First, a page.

"He needs to be playing with the (Johnny) Gaudreau’s, the (Patrik) Laine’s, those types of players to be successful. And I think he'll make those types of players better and you'll start to see that sort of skill and flair and playmaking flash more than it did in his stint.
"I’ve spoken to a number of people about his stint and they thought he was just okay. There were moments but it wasn't consistent. And I think it will be if he gets the right usage.
"Now, whether the coaching staff is prepared to do that is an entirely different thing. If they're intent on winning games and making the playoffs, then maybe Johnson doesn't get the leash that you'd probably hope for him. And maybe it's a little bit more of an up-and-down year than he would hope for.
"But I do think if they go start to finish with him, 82 games and a top-six role, that doesn't mean he’s gonna be playing 19 minutes a night but if you're playing him 16 minutes a night, and he's on the power play, I think that's when you'll see him shine and I think he's capable next year if he plays in that kind of a role of putting together a 40 or 50-point season.
"I think at his ceiling he's going to be a much more productive player than that. I truly believe that he's one of the only players from the 2021 draft that’s got an opportunity to be a point-per-game guy in the prime of his career. But that's not going to happen instantaneously. And frankly, there's not quite enough talent in Columbus, I don't think, for that to happen.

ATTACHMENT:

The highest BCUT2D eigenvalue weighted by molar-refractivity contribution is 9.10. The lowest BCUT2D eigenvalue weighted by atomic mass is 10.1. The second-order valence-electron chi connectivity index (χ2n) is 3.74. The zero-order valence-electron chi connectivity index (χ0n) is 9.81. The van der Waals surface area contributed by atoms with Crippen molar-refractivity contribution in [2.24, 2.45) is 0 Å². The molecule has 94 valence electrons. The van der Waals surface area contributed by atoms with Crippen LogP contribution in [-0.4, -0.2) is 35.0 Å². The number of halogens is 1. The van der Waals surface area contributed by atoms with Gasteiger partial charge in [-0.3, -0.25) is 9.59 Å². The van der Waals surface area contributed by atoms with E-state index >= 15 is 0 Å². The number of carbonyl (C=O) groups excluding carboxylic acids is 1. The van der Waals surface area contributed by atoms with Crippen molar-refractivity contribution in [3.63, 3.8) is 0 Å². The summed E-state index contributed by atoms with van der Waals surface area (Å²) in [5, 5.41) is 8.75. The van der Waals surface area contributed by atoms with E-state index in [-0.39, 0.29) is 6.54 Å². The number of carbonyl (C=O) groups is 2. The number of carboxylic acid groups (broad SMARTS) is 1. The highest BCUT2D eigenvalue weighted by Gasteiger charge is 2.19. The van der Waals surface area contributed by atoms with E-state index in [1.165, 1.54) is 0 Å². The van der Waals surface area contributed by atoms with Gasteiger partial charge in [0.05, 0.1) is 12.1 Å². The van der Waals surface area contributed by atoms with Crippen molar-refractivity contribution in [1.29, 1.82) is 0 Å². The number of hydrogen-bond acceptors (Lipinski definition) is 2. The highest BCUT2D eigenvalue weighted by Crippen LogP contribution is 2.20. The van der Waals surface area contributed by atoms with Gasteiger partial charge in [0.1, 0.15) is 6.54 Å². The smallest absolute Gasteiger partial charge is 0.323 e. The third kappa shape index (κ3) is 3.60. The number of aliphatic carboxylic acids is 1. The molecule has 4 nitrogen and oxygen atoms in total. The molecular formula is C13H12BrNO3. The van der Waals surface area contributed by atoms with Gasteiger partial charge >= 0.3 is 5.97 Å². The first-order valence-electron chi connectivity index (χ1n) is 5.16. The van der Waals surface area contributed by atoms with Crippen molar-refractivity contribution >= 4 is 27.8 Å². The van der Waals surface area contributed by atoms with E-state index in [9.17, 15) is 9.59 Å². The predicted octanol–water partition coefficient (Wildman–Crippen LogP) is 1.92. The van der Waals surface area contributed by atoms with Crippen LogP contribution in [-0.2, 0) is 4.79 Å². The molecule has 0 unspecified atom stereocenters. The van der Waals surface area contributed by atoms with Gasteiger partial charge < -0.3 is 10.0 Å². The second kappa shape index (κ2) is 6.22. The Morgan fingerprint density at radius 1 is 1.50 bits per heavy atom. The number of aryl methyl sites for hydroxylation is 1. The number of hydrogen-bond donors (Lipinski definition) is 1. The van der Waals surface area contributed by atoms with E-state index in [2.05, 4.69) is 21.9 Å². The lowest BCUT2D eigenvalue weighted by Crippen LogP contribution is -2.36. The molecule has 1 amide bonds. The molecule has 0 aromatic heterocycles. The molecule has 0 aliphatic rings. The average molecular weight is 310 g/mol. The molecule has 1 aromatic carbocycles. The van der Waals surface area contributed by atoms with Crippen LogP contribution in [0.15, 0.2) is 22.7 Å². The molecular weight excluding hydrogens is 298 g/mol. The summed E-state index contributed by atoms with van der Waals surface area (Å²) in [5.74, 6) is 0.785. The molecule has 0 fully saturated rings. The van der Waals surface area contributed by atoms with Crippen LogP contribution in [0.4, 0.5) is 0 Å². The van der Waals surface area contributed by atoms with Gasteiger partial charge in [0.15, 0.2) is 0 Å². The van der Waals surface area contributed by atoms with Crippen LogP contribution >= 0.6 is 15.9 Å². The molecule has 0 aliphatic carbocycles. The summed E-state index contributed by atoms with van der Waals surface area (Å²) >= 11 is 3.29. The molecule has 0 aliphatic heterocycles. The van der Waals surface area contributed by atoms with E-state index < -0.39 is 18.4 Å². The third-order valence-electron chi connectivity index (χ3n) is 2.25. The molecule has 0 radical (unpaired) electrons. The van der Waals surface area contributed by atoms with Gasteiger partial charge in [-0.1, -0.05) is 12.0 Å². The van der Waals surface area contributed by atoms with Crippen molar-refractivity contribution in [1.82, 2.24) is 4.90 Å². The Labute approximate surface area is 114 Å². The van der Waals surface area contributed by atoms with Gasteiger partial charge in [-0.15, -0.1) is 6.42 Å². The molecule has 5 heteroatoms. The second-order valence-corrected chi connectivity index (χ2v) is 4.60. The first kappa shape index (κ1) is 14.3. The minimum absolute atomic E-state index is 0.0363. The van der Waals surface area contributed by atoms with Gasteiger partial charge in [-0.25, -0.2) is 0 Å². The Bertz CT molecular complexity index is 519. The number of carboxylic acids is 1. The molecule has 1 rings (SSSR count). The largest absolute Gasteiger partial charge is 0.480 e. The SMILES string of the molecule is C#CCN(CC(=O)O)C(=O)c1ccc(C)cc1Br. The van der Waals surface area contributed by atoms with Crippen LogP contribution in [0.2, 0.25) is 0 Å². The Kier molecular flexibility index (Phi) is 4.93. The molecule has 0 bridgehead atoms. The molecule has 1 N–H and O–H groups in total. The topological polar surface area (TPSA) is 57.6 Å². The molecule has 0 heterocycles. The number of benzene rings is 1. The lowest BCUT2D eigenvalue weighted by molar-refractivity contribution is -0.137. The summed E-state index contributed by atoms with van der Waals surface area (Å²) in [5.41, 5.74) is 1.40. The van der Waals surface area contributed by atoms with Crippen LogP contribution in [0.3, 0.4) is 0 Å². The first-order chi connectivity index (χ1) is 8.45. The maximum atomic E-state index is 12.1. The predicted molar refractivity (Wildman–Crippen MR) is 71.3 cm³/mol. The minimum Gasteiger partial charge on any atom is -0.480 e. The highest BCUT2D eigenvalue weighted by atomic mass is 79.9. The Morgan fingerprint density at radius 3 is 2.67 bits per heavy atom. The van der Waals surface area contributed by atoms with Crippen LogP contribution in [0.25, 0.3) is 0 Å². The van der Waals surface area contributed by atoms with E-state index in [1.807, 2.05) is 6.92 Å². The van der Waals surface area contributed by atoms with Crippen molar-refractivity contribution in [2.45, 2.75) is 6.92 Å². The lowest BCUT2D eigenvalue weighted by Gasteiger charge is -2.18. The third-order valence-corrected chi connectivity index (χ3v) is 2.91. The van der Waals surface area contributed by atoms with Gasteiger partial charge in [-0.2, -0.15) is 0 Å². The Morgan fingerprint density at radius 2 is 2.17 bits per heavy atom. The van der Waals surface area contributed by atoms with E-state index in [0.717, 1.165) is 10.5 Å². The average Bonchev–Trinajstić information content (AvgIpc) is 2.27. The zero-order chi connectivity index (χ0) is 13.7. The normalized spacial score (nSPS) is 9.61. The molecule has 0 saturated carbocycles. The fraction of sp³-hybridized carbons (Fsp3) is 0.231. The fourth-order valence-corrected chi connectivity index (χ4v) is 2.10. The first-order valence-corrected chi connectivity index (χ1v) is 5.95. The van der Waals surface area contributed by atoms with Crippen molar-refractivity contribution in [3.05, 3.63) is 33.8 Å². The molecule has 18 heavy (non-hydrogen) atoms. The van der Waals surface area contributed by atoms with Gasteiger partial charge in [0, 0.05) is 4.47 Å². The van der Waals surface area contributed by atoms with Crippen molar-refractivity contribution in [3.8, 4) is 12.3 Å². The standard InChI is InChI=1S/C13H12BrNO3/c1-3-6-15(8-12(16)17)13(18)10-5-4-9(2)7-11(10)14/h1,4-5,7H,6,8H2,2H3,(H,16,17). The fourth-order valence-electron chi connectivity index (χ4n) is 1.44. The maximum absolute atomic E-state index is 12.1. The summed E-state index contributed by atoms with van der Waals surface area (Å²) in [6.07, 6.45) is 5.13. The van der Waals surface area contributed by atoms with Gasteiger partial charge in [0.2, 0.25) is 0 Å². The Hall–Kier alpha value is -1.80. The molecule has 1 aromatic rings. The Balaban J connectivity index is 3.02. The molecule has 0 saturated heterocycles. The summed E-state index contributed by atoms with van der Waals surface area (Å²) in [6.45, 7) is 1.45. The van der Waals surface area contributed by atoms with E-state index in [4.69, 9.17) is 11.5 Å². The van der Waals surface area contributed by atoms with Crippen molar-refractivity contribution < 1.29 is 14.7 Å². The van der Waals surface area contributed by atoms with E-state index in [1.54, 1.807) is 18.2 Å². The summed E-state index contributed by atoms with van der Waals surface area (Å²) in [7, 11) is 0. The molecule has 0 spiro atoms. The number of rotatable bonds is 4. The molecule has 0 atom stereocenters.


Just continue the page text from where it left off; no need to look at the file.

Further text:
"As great as a sort of star player in the NHL is, even the stars and in short of (Connor) McDavid or Austin Matthews level, even the stars, their production is heavily influenced by who they play with. There's a 60-point player on Team X who becomes an 80-point player on Team Y.
"I mean we saw it last year with Nazem Kadri, right?
"He'd never been that kind of a player until he was surrounded by all that talent and playing on that power play and in Colorado, so yeah, I think (Johnson's) fine. He'll be fine. He's going to make the adjustment. He's going to make plays. He's going to pull you out of your seat every once in a while. But he’s not going to be a star right away. I just expect him to be a solid sort of top nine playmaker, and I think they should use him as a top nine playmaker."
Does Wheeler see him as more of a center or a wing?
"Very good question," Wheeler said. "I tend to like players like him at center. Just because he gets more touches, he has a feel for the puck more often, but I fully expect that he's going to be an NHL winger.
"I just think because of how skinny he is, NHL coaches are going to see him walk into the locker room and say that's not the kind of player that we want scrapping and fighting and playing against 210-pound centers in the NHL.